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‘The Act,’ ‘Love You to Death,’ and the Emmy Frenzy Around the Gypsy Rose Blanchard Case

Audiences are obsessed with the tale of a mother's love turned toxic.

"The Act" and "Love You to Death"

Patricia Arquette and Marcia Gay Harden

Brownie Harris/Hulu//Lifetime

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Matricide and Munchausen syndrome by proxy may not sound like natural Emmy bait, but in 2019 anything is possible.

That seems to be the takeaway as not one but three projects – Hulu’s limited series “The Act,” Lifetime’s movie “Love You to Death,” and Investigation Discovery’s documentary “Gypsy’s Revenge” – are eligible for the upcoming Emmy season, and all three were inspired by the true-crime tragedy of Gypsy Rose Blanchard and her mother, Dee Dee.

The Blanchards’ story has been, by turns, horrifying and fascinating people since the supposedly gravely-ill Gypsy Rose was discovered missing and Dee Dee was found murdered in her Missouri home in 2015. In the weeks and months after, it was revealed that Dee Dee had suffered from Munchausen by proxy, keeping Gypsy Rose highly – unnecessarily – medicated, until the young woman had her mother murdered by her Internet boyfriend. Suffice it to say, that’s the most streamlined version of the tale that spawned an extensive Buzzfeed article, an HBO documentary, and a “20/20” episode even before the 2019 Emmy season rolled around.

Given the popularity of podcasts including “My Favorite Murder” and “Serial,” the must-see nature of previous documentary series including HBO’s “The Jinx” and Netflix’s “The Keepers,” and the entire existence of Investigation Discovery, what is it about true crime that people can’t help but rubberneck? Marquette University assistant professor of digital media and performing arts Dr. Amanda Keeler has a few theories.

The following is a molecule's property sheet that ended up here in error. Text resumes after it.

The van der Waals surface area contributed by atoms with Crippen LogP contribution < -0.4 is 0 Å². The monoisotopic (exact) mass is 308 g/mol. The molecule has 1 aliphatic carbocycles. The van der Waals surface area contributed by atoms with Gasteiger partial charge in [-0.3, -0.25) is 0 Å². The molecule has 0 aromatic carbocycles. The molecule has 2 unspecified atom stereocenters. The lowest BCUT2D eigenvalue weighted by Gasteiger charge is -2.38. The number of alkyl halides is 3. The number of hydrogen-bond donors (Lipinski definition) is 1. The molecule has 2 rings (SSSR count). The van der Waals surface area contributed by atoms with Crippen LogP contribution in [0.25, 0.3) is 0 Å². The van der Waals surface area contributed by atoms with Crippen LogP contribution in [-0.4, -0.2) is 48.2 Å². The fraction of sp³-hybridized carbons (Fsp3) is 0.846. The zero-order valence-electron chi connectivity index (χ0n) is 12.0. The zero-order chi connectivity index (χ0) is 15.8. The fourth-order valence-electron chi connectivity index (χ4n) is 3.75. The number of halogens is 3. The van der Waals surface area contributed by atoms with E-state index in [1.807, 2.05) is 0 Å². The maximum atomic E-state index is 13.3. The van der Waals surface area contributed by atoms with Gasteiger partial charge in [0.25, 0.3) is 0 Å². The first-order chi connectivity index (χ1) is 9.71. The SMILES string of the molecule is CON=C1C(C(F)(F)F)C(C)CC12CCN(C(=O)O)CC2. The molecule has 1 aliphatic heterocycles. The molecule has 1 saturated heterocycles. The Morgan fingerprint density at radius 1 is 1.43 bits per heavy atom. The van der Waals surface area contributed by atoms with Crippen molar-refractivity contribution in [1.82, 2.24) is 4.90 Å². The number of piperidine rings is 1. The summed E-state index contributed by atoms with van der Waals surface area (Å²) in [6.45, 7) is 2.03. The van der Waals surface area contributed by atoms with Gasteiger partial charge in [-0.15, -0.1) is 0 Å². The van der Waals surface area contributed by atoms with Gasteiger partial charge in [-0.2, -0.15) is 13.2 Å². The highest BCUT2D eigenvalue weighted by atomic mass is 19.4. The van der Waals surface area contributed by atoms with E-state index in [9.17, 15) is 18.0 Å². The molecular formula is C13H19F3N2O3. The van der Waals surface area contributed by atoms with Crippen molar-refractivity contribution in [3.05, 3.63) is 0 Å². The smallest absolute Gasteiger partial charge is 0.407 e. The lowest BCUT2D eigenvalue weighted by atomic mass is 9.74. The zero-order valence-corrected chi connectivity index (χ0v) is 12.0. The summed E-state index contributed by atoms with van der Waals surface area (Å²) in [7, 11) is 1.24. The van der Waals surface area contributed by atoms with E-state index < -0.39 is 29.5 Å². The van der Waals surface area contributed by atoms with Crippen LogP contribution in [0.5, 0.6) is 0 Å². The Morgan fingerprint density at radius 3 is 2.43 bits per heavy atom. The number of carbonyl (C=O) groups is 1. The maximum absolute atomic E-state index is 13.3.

“There’s a whole contingent of people who are really fascinated by what happens in people’s minds that causes them to commit these horrific, horrific crimes,” Keeler, who taught a class about Crime and Storytelling last fall, said in an interview with IndieWire. “Also, we know bad things happen in the world and when we can watch someone successfully caught and prosecuted for it, we get a sense that maybe were a little safer in the world.”

Still, there are other factors that draw audiences to true crime stories, ones that might serve as a stronger corollary to the popularity of the Blanchards tale.

“People are just really interested in fascinating stories and some of these crimes have more twists and turns than you can possibly imagine. And they’re real. They really happened,” Keeler explained. “So it’s not just some brilliant writer dreaming up an interesting story, but something that someone thought of and carried out in the world.”

Indeed, the murder of Dee Dee Blanchard is so sordid that it proves reality can readily be stranger than fiction. If years of lies and subterfuge via Munchausen by proxy and scamming charities, doctors, even entire communities, took place in a fictional television movie – the kind of which Lifetime offered up as early as 1994 – it would beggar belief. The fact that it actually happened is another matter entirely.

Moreover, Keeler suspects there could be another element at work behind the Blanchards’ zeitgeist. Specifically, the undying popularity of true crime stories featuring women. “We think of mothers as these really pure and wonderful creatures, sacrificing their time and energy to make sure their kids have a better place in the world,” Keeler said. “In this case, people wonder what would bring a mom to intentionally inflict pain and suffering on her child.”

“Then the flip side of that is this child pushed so far that they snap, this moment where she retaliates against her mother,” she continued, pointing out the inherent complexity in weighing the weight of the crimes against each other in a courtroom.

In that sense, it’s a boon that works in every medium, and which most every medium is making the most of. And yet, it’s impossible to say whether or not any of the projects will resonate with TV Academy voters. Despite Academy Award-winning actresses Marcia Gay Harden (“Love You to Death”) and Patricia Arquette (“The Act”) depicting Dee Dee Blanchard, neither project carries the same gravitas as the dueling O.J. Simpson properties of 2016. (“The People v. O. J. Simpson: American Crime Story” and “O.J.: Made in America”).

But for now, television continues to revel in its true crime glory and audiences have more than enough material to find something to binge-watch come Mother’s Day.

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